The philosophy of probability distinguishes two main perspectives on what a probability means. One is "frequentist" (named for the importance of frequency): the probability of an outcome is the proportion of that outcome in all the trials, in the (potentially theoretical) long run (or "population"). One is "Bayesian" (named for Thomas Bayes): the probability of an outcome is a number following a few rules (such as being from 0 to 1) decided by the observer and updated by evidence according to Bayes' theorem. The two views each have their own set of statistical methods, and are often debated — as a trend to which I, as you might expect from the title, will contribute.
By asserting the objective probability of 0 or 1 for each event, the frequentists prohibit themselves from directly considering probabilities of one-time events. The (frequentist) probability of a coin flipping to heads is 50%, sith you can flip the coin many times. The frequentist probability of any particular politician being impeached on a particular occasion is either 0 or 1, with no options to be more precise in your uncertainty, sith it only happens once. So frequentism doesn't work well for one-time events.
You might think you don't care about one-time events. But all of statistics — all of knowledge — ultimately serves to plan for one-time events. The coin lands on heads half the time, and you want to know that sith you want set up your responses to the next flip. A treatment is effective on 70% of patients, and you want to know that to consider its use on one new patient.
Conclusions reused to guide large-scale actions are just accumulated evaluations of one-time events. To act based on population parameters, without using everything you know about the individual cases, is necessarily a suboptimal approximation.
If you have a fair coin, the frequentists would say the probability that the next flip is heads is 0.5. Once you flip it, and don't look, the frequentist probability goes to an unknown option from 0 or 1. That is, the probability changes over time as events unfold. But events unfold from other events; the outcome of that next flip was already determined before you flipped it, it's just that no one knew. A superintelligent and closely-observant outsider could have predicted the result minutes before the flip. (Unless something something quantum nondeterminism, but we can contrive this a bit so that doesn't apply.) Nothing fundamentally changes at the event. It just becomes more measurable to certain observers.
If we allow probability to change at the points of relatively arbitrary events, why not have it change, more usefully, at the points when you get new information? After all, your brain is part of the physical world, so your taking in new information is an event like any other.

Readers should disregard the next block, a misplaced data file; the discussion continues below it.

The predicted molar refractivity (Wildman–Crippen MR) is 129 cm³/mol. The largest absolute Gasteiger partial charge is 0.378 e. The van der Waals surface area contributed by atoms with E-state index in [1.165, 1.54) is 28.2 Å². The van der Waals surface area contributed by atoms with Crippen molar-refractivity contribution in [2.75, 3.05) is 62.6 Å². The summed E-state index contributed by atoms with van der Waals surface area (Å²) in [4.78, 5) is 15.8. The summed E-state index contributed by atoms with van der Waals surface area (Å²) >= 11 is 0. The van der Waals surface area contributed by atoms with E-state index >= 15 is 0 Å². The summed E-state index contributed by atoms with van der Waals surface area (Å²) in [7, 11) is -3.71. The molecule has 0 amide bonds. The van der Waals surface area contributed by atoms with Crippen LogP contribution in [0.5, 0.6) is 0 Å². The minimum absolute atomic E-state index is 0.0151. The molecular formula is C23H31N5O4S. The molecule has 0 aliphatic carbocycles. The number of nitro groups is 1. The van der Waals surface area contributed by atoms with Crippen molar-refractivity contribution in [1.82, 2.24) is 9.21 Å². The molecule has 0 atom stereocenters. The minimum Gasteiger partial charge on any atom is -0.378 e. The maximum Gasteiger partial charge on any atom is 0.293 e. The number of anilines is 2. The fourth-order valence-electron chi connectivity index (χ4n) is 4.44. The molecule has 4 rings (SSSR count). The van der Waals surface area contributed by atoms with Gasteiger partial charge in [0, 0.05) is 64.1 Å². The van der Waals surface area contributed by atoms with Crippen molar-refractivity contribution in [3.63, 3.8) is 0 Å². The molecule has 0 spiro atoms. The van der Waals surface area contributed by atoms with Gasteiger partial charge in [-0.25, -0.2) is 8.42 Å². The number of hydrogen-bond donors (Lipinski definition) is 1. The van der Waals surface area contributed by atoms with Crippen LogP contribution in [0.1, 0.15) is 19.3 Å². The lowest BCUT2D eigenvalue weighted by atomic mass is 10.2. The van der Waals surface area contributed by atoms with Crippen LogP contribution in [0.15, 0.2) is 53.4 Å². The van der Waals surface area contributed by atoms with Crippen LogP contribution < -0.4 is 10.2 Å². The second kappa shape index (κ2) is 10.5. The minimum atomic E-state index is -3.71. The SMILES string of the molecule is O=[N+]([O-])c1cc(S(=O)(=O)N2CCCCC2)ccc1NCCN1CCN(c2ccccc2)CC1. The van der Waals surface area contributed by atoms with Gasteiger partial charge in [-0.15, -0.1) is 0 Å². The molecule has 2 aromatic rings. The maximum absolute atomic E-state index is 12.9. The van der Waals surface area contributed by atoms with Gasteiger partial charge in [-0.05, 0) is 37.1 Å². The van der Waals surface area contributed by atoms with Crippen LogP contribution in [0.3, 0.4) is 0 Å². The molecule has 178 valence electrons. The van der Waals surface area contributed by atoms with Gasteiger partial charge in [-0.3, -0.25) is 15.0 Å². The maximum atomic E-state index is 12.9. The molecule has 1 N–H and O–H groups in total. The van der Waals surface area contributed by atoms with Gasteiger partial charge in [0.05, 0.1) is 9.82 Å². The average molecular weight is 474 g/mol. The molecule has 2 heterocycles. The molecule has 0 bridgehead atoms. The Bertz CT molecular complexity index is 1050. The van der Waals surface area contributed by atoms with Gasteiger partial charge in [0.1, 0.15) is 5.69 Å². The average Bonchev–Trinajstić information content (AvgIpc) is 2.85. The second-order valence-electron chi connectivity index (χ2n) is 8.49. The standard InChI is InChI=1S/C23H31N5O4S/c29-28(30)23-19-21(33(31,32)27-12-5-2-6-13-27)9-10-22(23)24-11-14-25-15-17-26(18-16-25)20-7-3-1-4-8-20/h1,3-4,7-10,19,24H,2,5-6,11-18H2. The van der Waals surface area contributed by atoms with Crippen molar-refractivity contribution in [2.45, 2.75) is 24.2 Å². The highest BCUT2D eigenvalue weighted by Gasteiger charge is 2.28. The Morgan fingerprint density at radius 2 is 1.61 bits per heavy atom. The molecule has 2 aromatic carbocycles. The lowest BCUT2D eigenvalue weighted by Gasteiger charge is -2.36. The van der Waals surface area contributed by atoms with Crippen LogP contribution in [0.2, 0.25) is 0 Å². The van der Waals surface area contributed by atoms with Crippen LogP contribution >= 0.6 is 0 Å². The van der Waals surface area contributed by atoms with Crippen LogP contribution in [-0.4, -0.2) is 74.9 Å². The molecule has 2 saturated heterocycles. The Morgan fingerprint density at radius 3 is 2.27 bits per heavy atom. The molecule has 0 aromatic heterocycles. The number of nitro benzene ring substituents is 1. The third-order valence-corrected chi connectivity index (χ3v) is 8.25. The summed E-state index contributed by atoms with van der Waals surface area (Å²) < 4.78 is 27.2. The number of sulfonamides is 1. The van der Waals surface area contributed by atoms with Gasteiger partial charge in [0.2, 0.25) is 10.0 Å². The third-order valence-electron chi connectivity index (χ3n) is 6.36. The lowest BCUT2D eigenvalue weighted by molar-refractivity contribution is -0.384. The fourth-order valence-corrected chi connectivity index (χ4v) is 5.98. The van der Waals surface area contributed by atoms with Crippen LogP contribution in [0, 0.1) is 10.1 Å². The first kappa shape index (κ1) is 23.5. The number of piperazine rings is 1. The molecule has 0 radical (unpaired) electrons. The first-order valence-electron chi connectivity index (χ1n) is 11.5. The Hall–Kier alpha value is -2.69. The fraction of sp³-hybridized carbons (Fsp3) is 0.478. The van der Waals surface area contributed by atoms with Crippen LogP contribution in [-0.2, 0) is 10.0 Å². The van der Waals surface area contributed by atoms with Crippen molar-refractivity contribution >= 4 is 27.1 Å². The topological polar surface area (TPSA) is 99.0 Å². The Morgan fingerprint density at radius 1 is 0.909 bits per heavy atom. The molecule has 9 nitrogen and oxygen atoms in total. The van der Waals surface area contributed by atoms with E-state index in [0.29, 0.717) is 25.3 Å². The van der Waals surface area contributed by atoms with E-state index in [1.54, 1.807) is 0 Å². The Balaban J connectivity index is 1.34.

Perhaps you reject the Bayesians' subjective probability sith subjectivity, you think, eliminates any forced basis in reality, and makes an attempted description of the world entirely dependent on opinion. This is an understandable position at which to arrive if you're used to humans' abysmal use of subjective probabilities. Most humans don't correctly apply Bayes' theorem of probability updates, which would enforce a connection to reality, once you get past the priors. Most humans don't correctly calibrate their stated probabilities, often stating an unjustified complete certainty (which, theoretically, should never be revised by evidence), or asserting 99% confidence when they could maybe make 19 out of 20 correct statements of equal quality. (Yes, that way of calibrating probabilities is quite frequentist. The proper, but less intuitive, way to calibrate — fully avoiding frequentism — is by maximising the expected logarithm of the probability given to the correct hypothesis.) And I'm not about to assert that I always do either of those correctly. But the flaws of human practice do not invalidate the properly-implemented theory.
Bayesians rely on priors, which are more vulnerable to subjectivity. (There are ways to objectively base your priors, such as Solomonoff induction, but they tend to be incomputable.) Frequentists rely on the similarly-fraught — but imprecise! — decision to accept or reject hypotheses based on a probability that doesn't answer their original question (P(E|H₀) rather than P(H₀)).
People (some people, at least) seem rather averse to uncertain predictions. Yet uncertain predictions may be the best you can do, being able to express your knowledge in more detail than asserting a single result. We have ways to precisely reward uncertain predictions. People can, based on those methods, try to maximise their expected score. In doing so, they must take into account all their knowledge to produce subjective probabilities, as produced most effectively by Bayes' theorem.